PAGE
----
Kew Gardens’ plan to ‘decolonise’ its collections may be in breach of its legal obligations

Plans by Kew Gardens to “decolonise” its collections could be in breach of its legal obligations, a think tank has warned.

In a new report, Policy Exchange says that the institution may be in breach of the National Heritage Act 1983, which created the current board for Royal Botanic Gardens (RBG) Kew and sets out its responsibilities.

The report calls on George Eustice, the Environment Secretary, to launch a review into whether RBG Kew is deviating from its statutory powers and duties by allegedly engaging in “forays into non-scientific, and indeed politically charged, activities”.

RBG Kew hit back at the accusations, with a spokesperson insisting that the plans were  “within the remit of our charter under the Heritage Act”.

Downing Street support

The report, written by Ursula Buchan, a journalist and former student at Kew, is understood to have support from Downing Street.  

“The paper provides a much-needed analysis of the drive to ‘decolonise’ the plant collections at RBG Kew. It is shocking that a great British public institution, funded by taxpayer money, should be at variance with the Act under which it was established,” a senior government source told The Telegraph.

“Nor is there any indication that visitors want or support this kind of change. As this paper shows, it is vital that Kew’s reputation as a world-leading centre for the study and preservation of botany will be restored," they added.

While immediate action is unlikely to be forthcoming, the report is expected to be seen as a warning shot to RBG Kew.

The Government has been attempting to rein in efforts by public institutions to pursue ‘decolonisation’ agendas and has installed a policy of “retain and explain” for controversial objects and statues.

The Kew Gardens Temperate House

Credit: Marianne Majerus/Marianne Majerus

It has also been engaged in several controversies over appointments to museum boards of trustees.

RBG Kew is an executive non-departmental public body sponsored by the Department for Environment, Food & Rural Affairs and runs Kew Gardens.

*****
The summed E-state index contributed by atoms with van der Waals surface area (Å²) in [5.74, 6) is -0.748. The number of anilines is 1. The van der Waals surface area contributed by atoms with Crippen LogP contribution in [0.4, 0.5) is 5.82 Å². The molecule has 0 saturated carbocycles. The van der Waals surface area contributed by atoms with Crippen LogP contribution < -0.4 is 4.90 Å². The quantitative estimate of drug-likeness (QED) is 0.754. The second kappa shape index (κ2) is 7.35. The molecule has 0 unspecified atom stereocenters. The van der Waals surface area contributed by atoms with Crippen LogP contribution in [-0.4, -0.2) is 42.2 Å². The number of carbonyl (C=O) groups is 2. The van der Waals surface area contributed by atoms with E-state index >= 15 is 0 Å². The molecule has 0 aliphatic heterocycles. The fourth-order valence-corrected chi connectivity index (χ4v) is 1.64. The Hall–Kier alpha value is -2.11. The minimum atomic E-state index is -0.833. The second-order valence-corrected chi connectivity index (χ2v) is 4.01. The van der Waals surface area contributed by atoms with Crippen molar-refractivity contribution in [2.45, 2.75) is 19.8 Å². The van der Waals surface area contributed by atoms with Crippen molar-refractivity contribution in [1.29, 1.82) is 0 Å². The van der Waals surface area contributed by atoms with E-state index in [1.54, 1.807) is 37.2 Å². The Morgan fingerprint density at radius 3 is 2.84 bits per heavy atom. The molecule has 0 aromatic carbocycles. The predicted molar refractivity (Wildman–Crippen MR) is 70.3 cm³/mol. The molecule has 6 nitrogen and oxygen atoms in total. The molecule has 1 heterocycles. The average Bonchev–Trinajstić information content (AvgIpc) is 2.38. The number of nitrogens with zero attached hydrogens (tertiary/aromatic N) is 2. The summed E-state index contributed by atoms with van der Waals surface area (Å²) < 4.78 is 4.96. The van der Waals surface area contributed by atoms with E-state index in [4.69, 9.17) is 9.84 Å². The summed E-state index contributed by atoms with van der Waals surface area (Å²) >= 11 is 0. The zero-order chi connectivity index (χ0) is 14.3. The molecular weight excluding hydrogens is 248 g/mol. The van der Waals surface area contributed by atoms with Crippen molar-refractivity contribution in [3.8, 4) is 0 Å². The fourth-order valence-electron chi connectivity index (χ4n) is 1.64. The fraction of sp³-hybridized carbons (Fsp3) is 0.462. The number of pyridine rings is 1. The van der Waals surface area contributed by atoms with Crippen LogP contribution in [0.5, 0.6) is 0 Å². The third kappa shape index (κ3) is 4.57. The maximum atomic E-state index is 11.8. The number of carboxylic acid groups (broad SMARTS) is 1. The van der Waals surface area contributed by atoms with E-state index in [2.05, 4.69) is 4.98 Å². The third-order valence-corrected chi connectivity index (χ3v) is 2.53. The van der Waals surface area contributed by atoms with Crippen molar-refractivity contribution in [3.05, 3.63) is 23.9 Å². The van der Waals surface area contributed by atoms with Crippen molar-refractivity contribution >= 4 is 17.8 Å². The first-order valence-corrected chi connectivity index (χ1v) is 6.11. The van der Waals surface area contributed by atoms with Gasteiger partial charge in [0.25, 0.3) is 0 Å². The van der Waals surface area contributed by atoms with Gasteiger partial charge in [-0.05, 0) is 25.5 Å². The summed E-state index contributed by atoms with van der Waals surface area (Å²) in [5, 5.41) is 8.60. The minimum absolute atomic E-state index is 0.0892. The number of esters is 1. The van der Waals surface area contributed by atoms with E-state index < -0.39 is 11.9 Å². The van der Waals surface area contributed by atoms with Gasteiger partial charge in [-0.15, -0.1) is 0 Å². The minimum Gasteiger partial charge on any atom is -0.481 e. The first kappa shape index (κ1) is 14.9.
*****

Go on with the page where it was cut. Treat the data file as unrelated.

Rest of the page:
In March, it published a 10-year “Manifesto for Change”, which included a pledge to “move quickly to ‘decolonise’ our collections, re-examining them to acknowledge and address any exploitative or racist legacies, and develop new narratives around them.”

Subsequent editions of the document have had the phrase “decolonise” replaced with “re-examine”.

At the time, Richard Deverell,  RBG Kew’s director, hit back at critics of the plans.

“Like so many other organisations, parts of Kew’s history shamefully draw from a legacy that has deep roots in colonialism and racism,” he told The Guardian.

He added: “There is no acceptable neutral position on this subject; to stay silent is to be complicit.”

Among the efforts to address the 19th-century institution’s colonial legacy are plans to update its signage for plants such as sugar cane and rubber to incorporate their historical context, including the role the plants played in the slave trade.

Review of admission prices

As well as calling for a review of RBG Kew’s activities, the report also argues that there should be greater transparency in all its activities and that admission prices should be reviewed to ensure they are accessible.

A spokesperson for RBG Kew told The Telegraph that the manifesto “represents a 10-year roadmap focused on five priorities that aim to understand and protect plants and fungi for the well-being of people and the future of all life on Earth.  

“This work covers our science, horticulture and visitor facing activities in the UK and around the world and is within the remit of our charter under the Heritage Act of 1983.  The strategy was created following extensive consultation and is, as with the reporting of all Kew finances, fully transparent and published online.

They also said that new ticket prices would be introduced in early January,  including “a £1 ticket for those who are in receipt of Universal or Pension Credit, making both gardens more accessible to people of all ages and income levels.”

A Defra spokesperson said: “The Royal Botanic Gardens Kew is world-leading in plant science and research which is crucial in helping to end the biodiversity loss crisis.

“Defra supports and works with Kew to discover nature-based solutions to some of the biggest global challenges”.

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